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Post Re: The Fifth Annual ReelViews Academy Award Winners!
I don't see why not. If John Cage can proclaim that anything you hear in a room in the space of four minutes and 33 seconds is his composition, why can't you proclaim that an object within a certain chunk of physical space--such as a fire hydrant--is your work of art? Admittedly, the only merit I can personally think of for doing such a thing is to challenge more constrictive ideas about art, but that's perfectly valid as far as I'm concerned.

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Tue May 06, 2014 5:56 pm
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Post Re: The Fifth Annual ReelViews Academy Award Winners!
Ken wrote:
I don't see why not. If John Cage can proclaim that anything you hear in a room in the space of four minutes and 33 seconds is his composition, why can't you proclaim that an object within a certain chunk of physical space--such as a fire hydrant--is your work of art? Admittedly, the only merit I can personally think of for doing such a thing is to challenge more constrictive ideas about art, but that's perfectly valid as far as I'm concerned.


Because the existence of that fire hydrant has nothing to do with you. Saying it's yours, on any level, is factually incorrect. It's there regardless of whether you exist or not, and you didn't put it there. The "artist" in this scenario isn't filtering or framing anything. They're merely pointing out that it exists. I can't just say, "that fire hydrant exists," and proclaim myself an artist. I mean, I can, but it doesn't mean I am. It means I'm full of shit.


Tue May 06, 2014 7:51 pm
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Post Re: The Fifth Annual ReelViews Academy Award Winners!
You don't own the hydrant, but you are responsible for the context. You put a frame around it--the frame that signifies where the art ends and everything that isn't the art begins. Without that context, even the Mona Lisa is just a bunch of paint on a piece of cloth.

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Tue May 06, 2014 10:31 pm
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Post Re: The Fifth Annual ReelViews Academy Award Winners!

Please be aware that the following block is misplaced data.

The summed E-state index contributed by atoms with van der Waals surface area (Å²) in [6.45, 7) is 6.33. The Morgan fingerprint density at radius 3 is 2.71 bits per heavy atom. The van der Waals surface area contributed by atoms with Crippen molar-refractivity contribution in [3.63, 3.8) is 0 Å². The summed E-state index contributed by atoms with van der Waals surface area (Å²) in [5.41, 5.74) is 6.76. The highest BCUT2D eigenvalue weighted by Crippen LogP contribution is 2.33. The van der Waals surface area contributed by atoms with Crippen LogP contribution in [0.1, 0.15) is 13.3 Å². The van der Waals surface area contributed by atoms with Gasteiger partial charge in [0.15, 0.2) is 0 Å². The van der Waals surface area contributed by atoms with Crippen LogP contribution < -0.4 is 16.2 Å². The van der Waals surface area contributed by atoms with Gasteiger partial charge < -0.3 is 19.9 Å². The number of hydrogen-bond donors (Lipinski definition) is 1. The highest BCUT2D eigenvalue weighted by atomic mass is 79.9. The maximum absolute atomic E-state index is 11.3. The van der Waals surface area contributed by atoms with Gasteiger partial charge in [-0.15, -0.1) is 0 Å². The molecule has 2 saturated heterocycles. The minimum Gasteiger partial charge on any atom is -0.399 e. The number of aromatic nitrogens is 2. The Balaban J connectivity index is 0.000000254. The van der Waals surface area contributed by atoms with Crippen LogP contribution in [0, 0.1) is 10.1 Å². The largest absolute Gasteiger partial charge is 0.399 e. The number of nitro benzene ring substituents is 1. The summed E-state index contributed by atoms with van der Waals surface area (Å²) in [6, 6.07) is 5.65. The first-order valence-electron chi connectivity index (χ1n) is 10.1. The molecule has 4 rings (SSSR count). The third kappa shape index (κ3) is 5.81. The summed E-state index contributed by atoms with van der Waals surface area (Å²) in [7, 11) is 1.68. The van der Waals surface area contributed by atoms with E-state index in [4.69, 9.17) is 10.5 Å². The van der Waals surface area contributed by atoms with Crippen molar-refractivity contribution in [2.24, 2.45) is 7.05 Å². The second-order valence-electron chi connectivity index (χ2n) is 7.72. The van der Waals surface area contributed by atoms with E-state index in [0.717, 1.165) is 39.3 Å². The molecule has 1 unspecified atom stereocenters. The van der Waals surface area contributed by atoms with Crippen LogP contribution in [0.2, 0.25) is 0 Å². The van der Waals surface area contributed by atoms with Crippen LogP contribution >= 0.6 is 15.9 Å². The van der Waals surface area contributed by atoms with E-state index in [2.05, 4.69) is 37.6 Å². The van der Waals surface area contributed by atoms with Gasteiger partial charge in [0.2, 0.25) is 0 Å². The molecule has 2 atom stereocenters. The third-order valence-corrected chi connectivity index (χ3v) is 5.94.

I understand what you're trying to say, I just don't agree. I don't think pointing out the existence of a fire hydrant is providing any context, or framing it in any way.


Wed May 07, 2014 9:37 am
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Post Re: The Fifth Annual ReelViews Academy Award Winners!
Back to Pete's original question of me (that I missed sorry) -

A simple question, is WoWT on par with Scorsese's best? Of course not. But nor was it intended to be. It was an exercise in opulence and obscene notions of fun, mischief and living a completely excessive life. Thinly dressed up a bio.

Ken or Mark (or both) once said that Bringing out the Dead was the last 'serious' Scorsese film. And I agree. It was the last one that quite possibly was a piece of conscious artistic expression above entertainment*



*That isn't to say there isn't art in some of his films since

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Wed May 07, 2014 9:52 am
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Post Re: The Fifth Annual ReelViews Academy Award Winners!
NotHughGrant wrote:
Back to Pete's original question of me (that I missed sorry) -

A simple question, is WoWT on par with Scorsese's best? Of course not. But nor was it intended to be. It was an exercise in opulence and obscene notions of fun, mischief and living a completely excessive life. Thinly dressed up a bio.

Ken or Mark (or both) once said that Bringing out the Dead was the last 'serious' Scorsese film. And I agree. It was the last one that quite possibly was a piece of conscious artistic expression above entertainment*


I'm not sure what you mean by "nor was it intended to be". Are you saying he intentionally set out to make a film that wasn't as good as his other films?